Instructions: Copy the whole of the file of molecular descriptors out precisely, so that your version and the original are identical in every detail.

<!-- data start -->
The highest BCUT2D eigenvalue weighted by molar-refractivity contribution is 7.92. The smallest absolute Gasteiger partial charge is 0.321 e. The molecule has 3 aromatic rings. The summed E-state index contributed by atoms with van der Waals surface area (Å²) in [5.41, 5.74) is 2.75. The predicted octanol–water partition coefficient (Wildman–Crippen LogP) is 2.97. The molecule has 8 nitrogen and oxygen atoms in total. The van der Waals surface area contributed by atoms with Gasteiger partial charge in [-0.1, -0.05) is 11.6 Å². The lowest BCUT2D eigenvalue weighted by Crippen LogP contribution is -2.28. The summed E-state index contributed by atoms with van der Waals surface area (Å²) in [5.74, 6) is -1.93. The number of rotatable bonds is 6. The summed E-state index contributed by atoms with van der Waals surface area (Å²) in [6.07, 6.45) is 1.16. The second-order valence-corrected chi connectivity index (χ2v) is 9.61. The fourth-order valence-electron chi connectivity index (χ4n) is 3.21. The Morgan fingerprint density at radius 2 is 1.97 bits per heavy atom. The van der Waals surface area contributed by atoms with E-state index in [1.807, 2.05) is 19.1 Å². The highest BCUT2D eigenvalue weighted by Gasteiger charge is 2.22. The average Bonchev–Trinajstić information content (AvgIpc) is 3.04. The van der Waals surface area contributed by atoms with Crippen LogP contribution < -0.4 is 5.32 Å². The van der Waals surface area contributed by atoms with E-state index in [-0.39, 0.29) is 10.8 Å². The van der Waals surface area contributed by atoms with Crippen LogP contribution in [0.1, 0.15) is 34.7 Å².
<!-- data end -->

The highest BCUT2D eigenvalue weighted by molar-refractivity contribution is 7.92. The smallest absolute Gasteiger partial charge is 0.321 e. The molecule has 3 aromatic rings. The summed E-state index contributed by atoms with van der Waals surface area (Å²) in [5.41, 5.74) is 2.75. The predicted octanol–water partition coefficient (Wildman–Crippen LogP) is 2.97. The molecule has 8 nitrogen and oxygen atoms in total. The van der Waals surface area contributed by atoms with Gasteiger partial charge in [-0.1, -0.05) is 11.6 Å². The lowest BCUT2D eigenvalue weighted by Crippen LogP contribution is -2.28. The summed E-state index contributed by atoms with van der Waals surface area (Å²) in [5.74, 6) is -1.93. The number of rotatable bonds is 6. The summed E-state index contributed by atoms with van der Waals surface area (Å²) in [6.07, 6.45) is 1.16. The second-order valence-corrected chi connectivity index (χ2v) is 9.61. The fourth-order valence-electron chi connectivity index (χ4n) is 3.21. The Morgan fingerprint density at radius 2 is 1.97 bits per heavy atom. The van der Waals surface area contributed by atoms with E-state index in [1.807, 2.05) is 19.1 Å². The highest BCUT2D eigenvalue weighted by Gasteiger charge is 2.22. The average Bonchev–Trinajstić information content (AvgIpc) is 3.04. The van der Waals surface area contributed by atoms with Crippen LogP contribution < -0.4 is 5.32 Å². The van der Waals surface area contributed by atoms with E-state index in [-0.39, 0.29) is 10.8 Å². The van der Waals surface area contributed by atoms with Crippen LogP contribution in [0.1, 0.15) is 34.7 Å².